By contrast, academic research is less geared to evaluation. This is, up to a point, a good thing. For instance, good historical research often involves postponing aesthetic judgment. You may not find films from before 1920 admirable (though you should!), but in any event this body of work and its contexts cry out for intensive study. Likewise, the auteur tradition never studied in detail how the Hollywood system worked. Suspending evaluation allows us to ask questions that aren’t simply factual but have broader implications. The standard story about the early “evolution of film language” has been shown over the last 30 years to be at best an oversimplification and at worst inadequate. But scholars had to look beyond the few classics of Griffith, Chaplin, and DeMille to what we now realize to be a great diversity of creative choices.
Academics also honed close analyses to a high degree of finesse. We can point to earlier instances—Eisenstein’s shot-by-shot discussions of his own work, Bazin’s sensitive scanning of Renoir, Welles, and Wyler, the Movie critics’ version of New Critical depth soundings—but the Seventies saw unprecedented attention to what happened in shots, in cuts, and on the soundtrack. Much of this activity was devoted to films that fascinated the scholar (e.g., Raymond Bellour on Hitchcock), but there was also an advantage just in looking closely at ordinary films. These “tutor texts” allowed researchers to discover how styles, themes, and narrative strategies informed a movie moment by moment.
Postponing evaluation also lets us ask broader conceptual questions. If classic film theory sought to understand the essence of cinema, academics after 1960 tended to concentrate more on how films are assimilated by spectators. The founding gesture here was that of Christian Metz, who famously asked what enables anyone to understand a narrative movie. His answer, a version of semiotics (we understand because we know how to read sign systems), led to other theoretical positions, derived from conceptions of ideology, psychoanalysis, and feminism, capped most recently by various ideas of how culture works through film to construct social identity. These inquiries have their faults, including the habit of interpreting films as charade-like enactments of theoretical doctrines. Still, we can’t deny the legitimacy of asking such basic questions. A critic or biographer can assume that viewers grasped the films, but some of us are rightly curious about how that process works.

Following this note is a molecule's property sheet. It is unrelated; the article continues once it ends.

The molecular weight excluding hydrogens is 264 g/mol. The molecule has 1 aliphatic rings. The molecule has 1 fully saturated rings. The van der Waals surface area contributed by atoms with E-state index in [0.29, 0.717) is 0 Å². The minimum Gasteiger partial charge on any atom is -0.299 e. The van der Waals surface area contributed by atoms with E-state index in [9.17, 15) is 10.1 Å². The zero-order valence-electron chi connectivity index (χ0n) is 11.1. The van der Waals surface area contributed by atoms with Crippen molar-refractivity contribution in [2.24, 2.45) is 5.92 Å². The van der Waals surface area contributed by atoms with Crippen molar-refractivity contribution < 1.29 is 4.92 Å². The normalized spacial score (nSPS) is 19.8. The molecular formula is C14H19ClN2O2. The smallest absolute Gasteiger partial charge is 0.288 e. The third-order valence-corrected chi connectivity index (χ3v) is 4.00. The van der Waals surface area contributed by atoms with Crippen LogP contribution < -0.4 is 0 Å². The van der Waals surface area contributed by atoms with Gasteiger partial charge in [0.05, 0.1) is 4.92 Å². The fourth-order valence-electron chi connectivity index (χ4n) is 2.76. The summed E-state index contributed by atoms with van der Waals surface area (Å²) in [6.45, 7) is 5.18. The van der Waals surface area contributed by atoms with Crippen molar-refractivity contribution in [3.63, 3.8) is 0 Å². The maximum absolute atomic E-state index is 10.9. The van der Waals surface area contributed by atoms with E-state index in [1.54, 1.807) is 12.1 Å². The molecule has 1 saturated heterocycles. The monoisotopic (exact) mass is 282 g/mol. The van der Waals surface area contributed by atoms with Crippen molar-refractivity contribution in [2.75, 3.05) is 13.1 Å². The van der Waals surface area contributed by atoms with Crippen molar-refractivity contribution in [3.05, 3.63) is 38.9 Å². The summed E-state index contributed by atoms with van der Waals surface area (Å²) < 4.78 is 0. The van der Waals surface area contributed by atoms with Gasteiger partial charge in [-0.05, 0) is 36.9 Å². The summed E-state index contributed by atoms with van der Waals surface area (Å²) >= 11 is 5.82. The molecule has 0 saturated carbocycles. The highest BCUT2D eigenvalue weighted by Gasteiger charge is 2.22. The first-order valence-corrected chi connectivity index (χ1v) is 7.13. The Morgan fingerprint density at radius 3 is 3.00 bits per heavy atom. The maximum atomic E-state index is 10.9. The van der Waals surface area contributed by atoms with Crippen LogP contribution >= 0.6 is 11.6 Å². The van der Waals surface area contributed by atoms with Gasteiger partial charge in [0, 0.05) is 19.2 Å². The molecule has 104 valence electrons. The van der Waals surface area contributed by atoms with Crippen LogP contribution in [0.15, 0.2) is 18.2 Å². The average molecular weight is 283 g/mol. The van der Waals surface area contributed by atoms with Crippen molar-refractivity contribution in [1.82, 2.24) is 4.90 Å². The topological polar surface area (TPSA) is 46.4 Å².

Grand Theory drove a wedge between scholars and cinephiliac intellectuals. As academics suspended evaluation, some of them became suspicious. For many, entertainment, even art as a whole, was part of a system of domination. Films enacted ideology; to experience a classic Western is to buy at least partly into its racist assumptions. At best, a film like The Searchers could enact the contradictions seething within the genre or the culture at large. Hence the rejection of the all-powerful auteur: the most a Ford could do was create disturbing cross-talk among the dissonant voices in a film. The real action, some researchers came to believe, lay with the spectator, who grasped any film through her or his own cultural assumptions. Thus began the viewer’s liberation movement known as Reception Studies.
Ironically, despite the suspicion, evaluation crept into Grand Theory. As McBride notes, Grand Theory created a canon of good auteurs, directors who somehow escaped ideological oppression long enough to confront or subvert it. And few academics seem bothered by the possibility that interviewing Chantal Akerman or Pedro Costa granted some role to intentions and personal expression. Explicitly, however, a great many academics turned away from the artistic and humanistic dimensions of cinema. In the process they alienated cinephiles.